EDGE How it's made: Blue Indian Kombucha

EDGE How it's made: Blue Indian Kombucha

March 1st, 2017 by Tim Omarzu in EDGE

Two bags of white tea and organic sugar are used to make the sugary tea that's the first step to make Blue Indian Kombucha.

Photo by Contributed Photo /Times Free Press.

Gallery: How it's made: Blue Indian Kombucha

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Kombucha, pronounced kom-boo-CHA, may not be on the tip of every Chattanoogan's tongue — but Zach and Karen Atchley hope to change that.

The husband and wife make the tangy, fizzy fermented tea that's touted for its health benefits at their business, Blue Indian Kombucha, inside a storefront in Olde Town Brainerd, just east of the Missionary Ridge Tunnels.

The key to making kombucha is a SCOBY, or symbiotic colony of bacteria and yeast. It's a blobby, leathery, gelatinous disk that floats inside a vat of sugary tea. The SCOBY's yeast consumes sugar in the tea and produces alcohol, Zach Atchley said, and the SCOBY's bacteria consumes alcohol to produce organic acids thought to aid human digestion.

Their kombucha is lab-certified to contain less than 0.5 percent alcohol, so it's not subject to alcohol laws.

The Atchleys start by brewing a concentrated white tea to which they add organic sugar. The sugary concentrated tea is diluted with water, and it's poured into 55-gallon and 110-gallon containers — and one Jack Daniels Tennessee Whiskey barrel.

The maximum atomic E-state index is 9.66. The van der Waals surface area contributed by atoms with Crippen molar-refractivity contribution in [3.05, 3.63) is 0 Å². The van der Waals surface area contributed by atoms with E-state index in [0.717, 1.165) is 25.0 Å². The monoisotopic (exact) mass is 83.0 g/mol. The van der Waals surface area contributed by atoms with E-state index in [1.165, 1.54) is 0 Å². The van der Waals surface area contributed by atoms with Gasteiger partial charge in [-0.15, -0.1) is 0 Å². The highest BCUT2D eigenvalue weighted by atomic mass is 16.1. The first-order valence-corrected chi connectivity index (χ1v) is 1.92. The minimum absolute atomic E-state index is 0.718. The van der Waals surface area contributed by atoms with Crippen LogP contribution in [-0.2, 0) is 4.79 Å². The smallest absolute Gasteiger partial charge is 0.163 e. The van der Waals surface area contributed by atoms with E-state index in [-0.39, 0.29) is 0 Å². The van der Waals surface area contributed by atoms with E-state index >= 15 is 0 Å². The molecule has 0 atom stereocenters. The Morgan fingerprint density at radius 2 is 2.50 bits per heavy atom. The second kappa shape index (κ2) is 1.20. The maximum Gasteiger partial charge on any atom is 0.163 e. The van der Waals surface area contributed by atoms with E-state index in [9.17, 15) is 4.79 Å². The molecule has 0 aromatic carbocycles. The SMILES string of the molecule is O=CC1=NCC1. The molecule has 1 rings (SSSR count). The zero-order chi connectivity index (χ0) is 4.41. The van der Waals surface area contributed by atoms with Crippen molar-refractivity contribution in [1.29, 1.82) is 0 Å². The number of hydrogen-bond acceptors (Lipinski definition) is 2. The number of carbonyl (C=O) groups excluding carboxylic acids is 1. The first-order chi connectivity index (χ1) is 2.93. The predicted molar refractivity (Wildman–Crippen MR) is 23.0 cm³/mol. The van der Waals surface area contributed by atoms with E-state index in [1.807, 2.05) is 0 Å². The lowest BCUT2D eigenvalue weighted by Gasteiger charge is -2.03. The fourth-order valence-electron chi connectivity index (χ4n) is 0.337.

Covered with a cotton cloth, the SCOBY works on the sugary tea. Eventually, they drain of 5 gallons of kombucha from the big drums, so flavoring can be added and a secondary fermentation can take place.

Some of their popular kombucha flavors are blueberry ginger, blackberry sage and strawberry lime.

"We specialize in pairing fruits with herbs," Karen Atchley says.

Once it's ready, the 5-gallon batch is poured into a Cornelius keg, a cylindrical keg that commonly was used in soda fountains, until bags of syrup took the fore in the soda fountain business. The kegs go into a walk-in cooler, where they're forced carbonated to ensure that the kombucha is fizzy.

The Atchleys sell growlers to hold their kombucha, but will fill any container from their kegs, as long as the container is clean and shows its capacity.

"We will never bottle," Zach Atchley says. "We're a zero-waste company."

The Atchleys started selling their kombucha, which retails for 30 cents an ounce, in 2014 at the seasonal Brainerd Farmers Market near Grace Episcopal Church on Brainerd Road and plowed the profits back into the business. They've expanded to sell it elsewhere, including the Main Street Farmers Market held Wednesdays from 4 to 6 p.m. at 325 E. Main St., during the warmer months.

The Atchleys, who have two young daughters, started their business with an initial investment of about $2,500 and a SCOBY given to them by their midwife's assistant.

The Atchley's kombucha has caught on.

Heaven & Ale, a craft beer tasting room and growler store at 304 Cherokee Blvd., blends beer with Blue Indian Kombucha to make "beer-bucha." And Blue Indian Kombucha us available on tap at The Edney Innovation Center, a 10-story office building downtown at Market and 11th streets, as a perk for the people who work there.

Blue Indian Kombucha is named after the song "Blue Indian" by the jam band Widespread Panic. The song was the first that the couple danced to together when they dated, it was their first dance as a married couple, and the lyrics also provided the company's motto, "Keep your spirit fed."


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